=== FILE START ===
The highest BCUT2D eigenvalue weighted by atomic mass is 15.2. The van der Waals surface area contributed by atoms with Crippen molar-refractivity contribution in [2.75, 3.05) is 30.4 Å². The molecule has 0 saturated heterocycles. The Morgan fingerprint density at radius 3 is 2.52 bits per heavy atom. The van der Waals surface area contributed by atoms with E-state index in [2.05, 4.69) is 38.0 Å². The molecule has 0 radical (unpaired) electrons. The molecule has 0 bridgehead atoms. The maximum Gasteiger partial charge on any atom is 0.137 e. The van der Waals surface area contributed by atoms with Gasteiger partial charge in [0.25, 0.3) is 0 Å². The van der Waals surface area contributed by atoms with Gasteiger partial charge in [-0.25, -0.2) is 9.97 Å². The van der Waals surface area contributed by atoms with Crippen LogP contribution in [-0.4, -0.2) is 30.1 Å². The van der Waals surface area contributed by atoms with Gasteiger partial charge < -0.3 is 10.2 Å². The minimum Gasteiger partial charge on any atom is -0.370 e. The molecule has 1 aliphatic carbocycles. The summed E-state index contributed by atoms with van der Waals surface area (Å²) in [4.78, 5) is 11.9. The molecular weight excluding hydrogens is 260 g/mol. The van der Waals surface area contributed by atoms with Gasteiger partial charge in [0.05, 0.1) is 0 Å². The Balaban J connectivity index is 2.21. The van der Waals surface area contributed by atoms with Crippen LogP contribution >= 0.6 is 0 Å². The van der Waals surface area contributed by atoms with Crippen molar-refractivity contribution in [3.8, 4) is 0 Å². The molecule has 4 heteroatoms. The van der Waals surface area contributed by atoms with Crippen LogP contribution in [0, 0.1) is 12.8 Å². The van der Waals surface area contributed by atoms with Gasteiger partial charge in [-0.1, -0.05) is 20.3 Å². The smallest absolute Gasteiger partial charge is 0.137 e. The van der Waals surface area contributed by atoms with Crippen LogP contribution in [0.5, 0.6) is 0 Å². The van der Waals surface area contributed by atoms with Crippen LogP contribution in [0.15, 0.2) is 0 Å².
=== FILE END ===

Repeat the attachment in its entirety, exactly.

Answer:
The highest BCUT2D eigenvalue weighted by atomic mass is 15.2. The van der Waals surface area contributed by atoms with Crippen molar-refractivity contribution in [2.75, 3.05) is 30.4 Å². The molecule has 0 saturated heterocycles. The Morgan fingerprint density at radius 3 is 2.52 bits per heavy atom. The van der Waals surface area contributed by atoms with E-state index in [2.05, 4.69) is 38.0 Å². The molecule has 0 radical (unpaired) electrons. The molecule has 0 bridgehead atoms. The maximum Gasteiger partial charge on any atom is 0.137 e. The van der Waals surface area contributed by atoms with Gasteiger partial charge in [0.25, 0.3) is 0 Å². The van der Waals surface area contributed by atoms with Gasteiger partial charge in [-0.25, -0.2) is 9.97 Å². The van der Waals surface area contributed by atoms with Crippen LogP contribution in [-0.4, -0.2) is 30.1 Å². The van der Waals surface area contributed by atoms with Gasteiger partial charge < -0.3 is 10.2 Å². The minimum Gasteiger partial charge on any atom is -0.370 e. The molecule has 1 aliphatic carbocycles. The summed E-state index contributed by atoms with van der Waals surface area (Å²) in [4.78, 5) is 11.9. The molecular weight excluding hydrogens is 260 g/mol. The van der Waals surface area contributed by atoms with Gasteiger partial charge in [0.05, 0.1) is 0 Å². The Balaban J connectivity index is 2.21. The van der Waals surface area contributed by atoms with Crippen LogP contribution >= 0.6 is 0 Å². The van der Waals surface area contributed by atoms with Crippen molar-refractivity contribution in [3.8, 4) is 0 Å². The molecule has 4 heteroatoms. The van der Waals surface area contributed by atoms with Crippen LogP contribution in [0, 0.1) is 12.8 Å². The van der Waals surface area contributed by atoms with Gasteiger partial charge in [-0.1, -0.05) is 20.3 Å². The smallest absolute Gasteiger partial charge is 0.137 e. The van der Waals surface area contributed by atoms with Crippen LogP contribution in [0.5, 0.6) is 0 Å². The van der Waals surface area contributed by atoms with Crippen LogP contribution in [0.15, 0.2) is 0 Å².